Apple just announced the iPhone 6, and no matter whether you've been with Android for a few months or few years, there's a good chance you're enticed by the idea of switching over to the other side.
As a diehard Android user, I can't blame you. A bigger screen, better camera, new iOS 8 features, and a ton more all in a "it just works" package—what's not to like?
So, if you're thinking about making the jump to the fruity side of the smartphone spectrum, here's what you need to know to make the best decision possible.
Since you're already used to Google's platform, it only makes sense to point out the things that you'll miss with Android by converting to iOS.
Android users know that for the best experience possible, they need to be a part of the Google apps ecosystem. Luckily, most Google apps are freely available for the iPhone. However, if you use Hangouts for SMS or Chromecast for screen mirroring, you're out of luck.
Out-of-the box, you can change wallpapers, add widgets, move apps around, and even change the default manufacturer's home launcher to many of the very polished options on the Google Play Store. These launchers can offer things like gesture support, dynamic tiles, custom home screen grids, and the list goes on.
With an iPhone, you can change the wallpaper and move apps around. It's customization to be sure, but nowhere near what Android offers.
While home screen customization is a standard feature, rooting allows you options that you probably didn't think could exist. And now, rooting has never been easier on Android, opening up a big world of deep, system-level mods.
It's a safe bet that a jailbreak method for iOS 8 will be available at some point, but even then, many hacks are surface-level, while a good majority of others come at a monetary cost.
If you own an Android Wear device, know that they will only work on Android devices. While it's conceivable that Google could make their Wear app compatible with iOS, I wouldn't bet on that happening anytime soon.
Same deal if you're a Google Glass Explorer. You probably didn't shell out $1,500 just to have it not sync with your phone.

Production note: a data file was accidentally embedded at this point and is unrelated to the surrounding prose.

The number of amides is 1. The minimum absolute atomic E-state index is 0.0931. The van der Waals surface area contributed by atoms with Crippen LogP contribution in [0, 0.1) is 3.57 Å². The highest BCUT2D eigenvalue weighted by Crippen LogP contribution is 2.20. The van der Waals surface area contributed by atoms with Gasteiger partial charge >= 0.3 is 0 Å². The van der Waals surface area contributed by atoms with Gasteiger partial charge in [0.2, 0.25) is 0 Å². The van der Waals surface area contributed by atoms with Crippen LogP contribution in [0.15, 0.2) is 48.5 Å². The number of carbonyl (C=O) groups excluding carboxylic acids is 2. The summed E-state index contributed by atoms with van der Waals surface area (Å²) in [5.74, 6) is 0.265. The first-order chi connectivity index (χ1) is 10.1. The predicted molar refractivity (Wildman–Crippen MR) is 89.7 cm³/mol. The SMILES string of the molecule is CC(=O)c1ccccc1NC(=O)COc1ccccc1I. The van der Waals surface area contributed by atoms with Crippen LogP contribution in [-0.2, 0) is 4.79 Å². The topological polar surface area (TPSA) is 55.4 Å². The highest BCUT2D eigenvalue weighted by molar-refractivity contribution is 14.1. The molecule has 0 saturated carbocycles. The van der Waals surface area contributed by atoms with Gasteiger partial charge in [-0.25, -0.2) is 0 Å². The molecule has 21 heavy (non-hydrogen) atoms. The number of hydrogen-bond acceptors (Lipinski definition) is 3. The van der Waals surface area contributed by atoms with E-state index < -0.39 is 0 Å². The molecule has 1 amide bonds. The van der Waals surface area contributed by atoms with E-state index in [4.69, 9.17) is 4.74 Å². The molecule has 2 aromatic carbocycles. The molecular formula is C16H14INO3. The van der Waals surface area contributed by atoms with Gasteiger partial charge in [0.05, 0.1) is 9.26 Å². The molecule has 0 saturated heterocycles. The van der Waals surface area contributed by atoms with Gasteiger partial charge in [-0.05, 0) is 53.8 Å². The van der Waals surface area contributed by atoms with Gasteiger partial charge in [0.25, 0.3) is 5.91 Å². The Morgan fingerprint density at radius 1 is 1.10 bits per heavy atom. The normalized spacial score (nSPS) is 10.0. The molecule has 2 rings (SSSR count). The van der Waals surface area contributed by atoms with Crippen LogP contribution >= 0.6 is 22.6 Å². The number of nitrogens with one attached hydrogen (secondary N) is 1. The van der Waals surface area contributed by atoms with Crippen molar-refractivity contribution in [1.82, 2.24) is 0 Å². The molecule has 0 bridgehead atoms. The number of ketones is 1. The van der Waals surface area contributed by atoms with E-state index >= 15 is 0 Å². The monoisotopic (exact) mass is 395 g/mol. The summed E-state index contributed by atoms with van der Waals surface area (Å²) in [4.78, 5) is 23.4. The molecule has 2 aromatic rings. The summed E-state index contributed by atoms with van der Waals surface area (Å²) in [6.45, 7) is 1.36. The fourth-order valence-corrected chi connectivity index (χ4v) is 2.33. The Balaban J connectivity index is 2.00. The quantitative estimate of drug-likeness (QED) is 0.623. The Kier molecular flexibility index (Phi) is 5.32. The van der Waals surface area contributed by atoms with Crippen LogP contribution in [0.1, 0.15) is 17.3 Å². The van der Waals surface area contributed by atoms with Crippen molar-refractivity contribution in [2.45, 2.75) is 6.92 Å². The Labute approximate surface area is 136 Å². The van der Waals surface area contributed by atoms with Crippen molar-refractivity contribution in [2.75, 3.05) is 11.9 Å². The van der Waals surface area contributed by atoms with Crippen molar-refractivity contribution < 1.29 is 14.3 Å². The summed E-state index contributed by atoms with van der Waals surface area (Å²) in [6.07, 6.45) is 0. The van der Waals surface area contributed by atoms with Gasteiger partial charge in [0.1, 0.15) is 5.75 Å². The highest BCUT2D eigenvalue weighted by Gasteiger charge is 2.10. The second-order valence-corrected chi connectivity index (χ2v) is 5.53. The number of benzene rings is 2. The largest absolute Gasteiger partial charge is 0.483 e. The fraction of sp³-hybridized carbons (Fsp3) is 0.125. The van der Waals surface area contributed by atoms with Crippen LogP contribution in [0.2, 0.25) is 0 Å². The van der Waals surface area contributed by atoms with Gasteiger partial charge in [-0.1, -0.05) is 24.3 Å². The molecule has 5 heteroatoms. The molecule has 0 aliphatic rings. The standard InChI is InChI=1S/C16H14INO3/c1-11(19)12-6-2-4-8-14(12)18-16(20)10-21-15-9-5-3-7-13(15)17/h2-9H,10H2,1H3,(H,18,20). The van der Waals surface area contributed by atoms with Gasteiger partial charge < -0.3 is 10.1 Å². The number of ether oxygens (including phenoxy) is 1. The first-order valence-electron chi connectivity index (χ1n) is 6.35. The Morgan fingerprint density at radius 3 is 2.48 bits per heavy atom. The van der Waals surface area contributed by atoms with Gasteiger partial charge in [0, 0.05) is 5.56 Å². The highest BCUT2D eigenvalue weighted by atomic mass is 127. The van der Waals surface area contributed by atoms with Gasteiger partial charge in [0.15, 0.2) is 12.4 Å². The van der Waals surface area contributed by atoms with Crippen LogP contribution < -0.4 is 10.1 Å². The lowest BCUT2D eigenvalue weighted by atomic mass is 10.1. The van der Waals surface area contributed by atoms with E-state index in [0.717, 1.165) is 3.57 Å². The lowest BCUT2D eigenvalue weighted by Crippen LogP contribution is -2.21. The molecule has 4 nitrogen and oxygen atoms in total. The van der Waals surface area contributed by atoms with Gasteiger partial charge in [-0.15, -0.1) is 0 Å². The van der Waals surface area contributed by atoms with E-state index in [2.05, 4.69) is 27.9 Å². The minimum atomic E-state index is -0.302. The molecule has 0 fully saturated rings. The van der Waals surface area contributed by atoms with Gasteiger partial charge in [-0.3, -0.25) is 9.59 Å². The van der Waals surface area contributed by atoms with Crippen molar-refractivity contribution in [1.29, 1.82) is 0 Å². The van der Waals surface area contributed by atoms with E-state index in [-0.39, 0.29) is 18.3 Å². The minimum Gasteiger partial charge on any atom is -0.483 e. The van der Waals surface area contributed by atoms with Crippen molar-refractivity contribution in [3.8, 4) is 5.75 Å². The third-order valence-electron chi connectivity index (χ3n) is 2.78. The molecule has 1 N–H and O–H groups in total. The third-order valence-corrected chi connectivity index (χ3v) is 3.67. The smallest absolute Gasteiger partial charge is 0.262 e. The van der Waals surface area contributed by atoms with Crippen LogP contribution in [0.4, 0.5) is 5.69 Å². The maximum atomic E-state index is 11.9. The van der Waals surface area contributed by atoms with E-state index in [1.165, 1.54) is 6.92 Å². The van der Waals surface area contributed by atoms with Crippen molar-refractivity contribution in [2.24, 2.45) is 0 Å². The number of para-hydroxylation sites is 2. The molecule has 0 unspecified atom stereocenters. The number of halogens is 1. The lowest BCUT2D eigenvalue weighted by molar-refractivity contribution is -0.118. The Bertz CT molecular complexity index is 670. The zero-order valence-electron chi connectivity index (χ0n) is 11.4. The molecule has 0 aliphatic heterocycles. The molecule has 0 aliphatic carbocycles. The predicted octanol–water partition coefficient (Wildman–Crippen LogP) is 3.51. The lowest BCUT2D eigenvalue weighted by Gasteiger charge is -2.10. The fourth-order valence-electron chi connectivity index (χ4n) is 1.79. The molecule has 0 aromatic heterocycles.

I love widgets on Android. Of my three home screens, two contain only widgets, while the third is a mix of apps and widgets. To me, this is something that Android does very well—something that Apple is implementing in their own, very different way.
Rather than the dynamic widget design concept we showed you previously, widgets on iOS are restricted to the Notification Center. While technically present, they're a whole other thing compared to Android's implementation. This sort of goes back to the limitations on home screen customization—the iOS home screen is meant for apps and apps only.
Touching on customization yet again, Android allows for third-party apps to govern basic system functions, like making calls and sending texts. That means if you don't like Google's, HTC's, LG's, Motorola's, or Samsung's default apps, you're not bound to them.
Apple has taken a small step in this direction with third-party keyboard support, but that only skims the surface.
Also worth noting is that Apple's iMessage platform is completely proprietary, and it's Messages app is pretty stellar. But again, if you like options, you won't find them here. As non-SMS based messaging options like Facebook Messenger and WhatsApp continue to gain popularity, third-party integration is becoming less necessary, at least in this one aspect.
Any apps that you've purchased from the Play Store will not, predictably, transfer over to an iPhone. So not only will you likely have to pay up again on the iOS App Store for apps you've purchased from the Play Store, you'll likely find that a few of your free Android apps come at a cost on iOS, or aren't even there.
Many manufacturers, including LG and Samsung, include multi- or split-screen multitasking support for apps. Taking it a step further, it's usually possible to port or mimic these features on other rooted Android devices.
Unfortunately, even with a 5.5-inch variant, Apple hasn't introduced this type of feature on their devices. I'd bet that it's coming for the iPad, but that likely isn't going to happen until the next version is released.
If you're on any sort of unlimited data plan from your carrier, it's likely that they'll require you to pay an extra monthly fee to tether your phone's connection to another device. On Android, it's possible to unlock this feature without paying up, as long as you use a rooted device with the appropriate hack.
On an iPhone, even with jailbreak, tethering is still locked up. Now, if your carrier gives you a data cap, it won't make any difference, as tethering will be unlocked, but obviously pull from your allocated data.
Okay, now that that's out of the way, let's get to what Apple can provide you with on the iPhone that Android is currently lacking, or implementing poorly.
The fact that Apple is the only manufacturer of iOS devices means that there no issues with app compatibility. This means that apps will look and work the same from one device to the next (because all iOS devices are Apple devices), even with varying screen sizes.
Gotta hand it to Apple, they have a very clean app ecosystem.
Additionally, because of the power that Apple holds as sole provider of iOS devices, they are not at the whim of carriers. This means that the only bloatware apps on iPhones are the ones from Apple themselves. And not being at the mercy of carriers means that when Apple is ready to issue iOS updates, they don't need to go through the compatibility and features testing by carriers that are the bane of Android's update policy—save for Nexus devices, because Google holds plenty of clout themselves.